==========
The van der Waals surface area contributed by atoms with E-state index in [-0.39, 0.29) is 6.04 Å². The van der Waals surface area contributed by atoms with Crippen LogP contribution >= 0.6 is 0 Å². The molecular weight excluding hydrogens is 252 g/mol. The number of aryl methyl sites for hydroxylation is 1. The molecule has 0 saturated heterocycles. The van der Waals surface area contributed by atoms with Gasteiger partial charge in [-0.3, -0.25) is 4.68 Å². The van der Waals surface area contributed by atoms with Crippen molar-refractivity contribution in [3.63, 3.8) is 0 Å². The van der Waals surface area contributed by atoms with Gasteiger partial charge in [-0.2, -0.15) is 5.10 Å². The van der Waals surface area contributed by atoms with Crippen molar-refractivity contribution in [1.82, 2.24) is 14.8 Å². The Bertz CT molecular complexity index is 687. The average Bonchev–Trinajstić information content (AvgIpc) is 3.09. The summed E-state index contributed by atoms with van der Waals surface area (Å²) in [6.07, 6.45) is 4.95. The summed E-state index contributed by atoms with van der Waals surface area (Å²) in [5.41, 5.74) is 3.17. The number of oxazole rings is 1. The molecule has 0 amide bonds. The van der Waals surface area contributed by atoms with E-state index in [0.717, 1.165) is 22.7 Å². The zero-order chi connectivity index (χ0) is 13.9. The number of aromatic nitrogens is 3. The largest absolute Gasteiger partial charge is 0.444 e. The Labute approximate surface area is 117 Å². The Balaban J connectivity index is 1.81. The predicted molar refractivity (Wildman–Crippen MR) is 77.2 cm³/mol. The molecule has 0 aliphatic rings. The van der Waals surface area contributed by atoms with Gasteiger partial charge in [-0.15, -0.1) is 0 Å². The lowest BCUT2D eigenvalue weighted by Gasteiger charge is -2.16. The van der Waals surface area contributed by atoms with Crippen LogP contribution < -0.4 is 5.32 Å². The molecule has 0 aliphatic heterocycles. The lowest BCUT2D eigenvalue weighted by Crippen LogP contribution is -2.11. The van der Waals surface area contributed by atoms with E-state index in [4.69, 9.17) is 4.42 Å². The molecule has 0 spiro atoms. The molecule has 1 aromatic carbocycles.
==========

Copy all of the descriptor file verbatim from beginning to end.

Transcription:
The van der Waals surface area contributed by atoms with E-state index in [-0.39, 0.29) is 6.04 Å². The van der Waals surface area contributed by atoms with Crippen LogP contribution >= 0.6 is 0 Å². The molecular weight excluding hydrogens is 252 g/mol. The number of aryl methyl sites for hydroxylation is 1. The molecule has 0 saturated heterocycles. The van der Waals surface area contributed by atoms with Gasteiger partial charge in [-0.3, -0.25) is 4.68 Å². The van der Waals surface area contributed by atoms with Crippen molar-refractivity contribution in [3.63, 3.8) is 0 Å². The van der Waals surface area contributed by atoms with Gasteiger partial charge in [-0.2, -0.15) is 5.10 Å². The van der Waals surface area contributed by atoms with Crippen molar-refractivity contribution in [1.82, 2.24) is 14.8 Å². The Bertz CT molecular complexity index is 687. The average Bonchev–Trinajstić information content (AvgIpc) is 3.09. The summed E-state index contributed by atoms with van der Waals surface area (Å²) in [6.07, 6.45) is 4.95. The summed E-state index contributed by atoms with van der Waals surface area (Å²) in [5.41, 5.74) is 3.17. The number of oxazole rings is 1. The molecule has 0 amide bonds. The van der Waals surface area contributed by atoms with E-state index in [0.717, 1.165) is 22.7 Å². The zero-order chi connectivity index (χ0) is 13.9. The number of aromatic nitrogens is 3. The largest absolute Gasteiger partial charge is 0.444 e. The Labute approximate surface area is 117 Å². The Balaban J connectivity index is 1.81. The predicted molar refractivity (Wildman–Crippen MR) is 77.2 cm³/mol. The molecule has 0 aliphatic rings. The van der Waals surface area contributed by atoms with Gasteiger partial charge in [-0.15, -0.1) is 0 Å². The lowest BCUT2D eigenvalue weighted by Gasteiger charge is -2.16. The van der Waals surface area contributed by atoms with Crippen LogP contribution < -0.4 is 5.32 Å². The molecule has 0 aliphatic heterocycles. The lowest BCUT2D eigenvalue weighted by Crippen LogP contribution is -2.11. The van der Waals surface area contributed by atoms with E-state index in [4.69, 9.17) is 4.42 Å². The molecule has 0 spiro atoms. The molecule has 1 aromatic carbocycles.